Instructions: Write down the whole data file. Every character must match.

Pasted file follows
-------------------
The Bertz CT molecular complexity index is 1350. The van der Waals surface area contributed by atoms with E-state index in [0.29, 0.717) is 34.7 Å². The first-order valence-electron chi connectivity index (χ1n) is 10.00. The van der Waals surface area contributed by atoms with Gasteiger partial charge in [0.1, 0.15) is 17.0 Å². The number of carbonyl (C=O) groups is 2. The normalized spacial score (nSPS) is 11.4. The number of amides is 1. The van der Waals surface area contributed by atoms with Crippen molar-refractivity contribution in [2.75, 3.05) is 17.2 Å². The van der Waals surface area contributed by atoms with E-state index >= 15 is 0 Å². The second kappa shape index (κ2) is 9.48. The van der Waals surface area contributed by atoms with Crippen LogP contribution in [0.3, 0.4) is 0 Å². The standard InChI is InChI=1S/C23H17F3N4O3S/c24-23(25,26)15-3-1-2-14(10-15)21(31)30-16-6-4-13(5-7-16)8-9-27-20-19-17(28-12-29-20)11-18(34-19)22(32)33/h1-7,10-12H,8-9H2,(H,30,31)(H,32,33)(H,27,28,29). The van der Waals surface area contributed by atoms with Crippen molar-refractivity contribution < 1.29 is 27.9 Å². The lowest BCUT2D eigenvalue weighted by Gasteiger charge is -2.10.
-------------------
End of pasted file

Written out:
The Bertz CT molecular complexity index is 1350. The van der Waals surface area contributed by atoms with E-state index in [0.29, 0.717) is 34.7 Å². The first-order valence-electron chi connectivity index (χ1n) is 10.00. The van der Waals surface area contributed by atoms with Gasteiger partial charge in [0.1, 0.15) is 17.0 Å². The number of carbonyl (C=O) groups is 2. The normalized spacial score (nSPS) is 11.4. The number of amides is 1. The van der Waals surface area contributed by atoms with Crippen molar-refractivity contribution in [2.75, 3.05) is 17.2 Å². The van der Waals surface area contributed by atoms with E-state index >= 15 is 0 Å². The second kappa shape index (κ2) is 9.48. The van der Waals surface area contributed by atoms with Crippen LogP contribution in [0.3, 0.4) is 0 Å². The standard InChI is InChI=1S/C23H17F3N4O3S/c24-23(25,26)15-3-1-2-14(10-15)21(31)30-16-6-4-13(5-7-16)8-9-27-20-19-17(28-12-29-20)11-18(34-19)22(32)33/h1-7,10-12H,8-9H2,(H,30,31)(H,32,33)(H,27,28,29). The van der Waals surface area contributed by atoms with Crippen molar-refractivity contribution < 1.29 is 27.9 Å². The lowest BCUT2D eigenvalue weighted by Gasteiger charge is -2.10.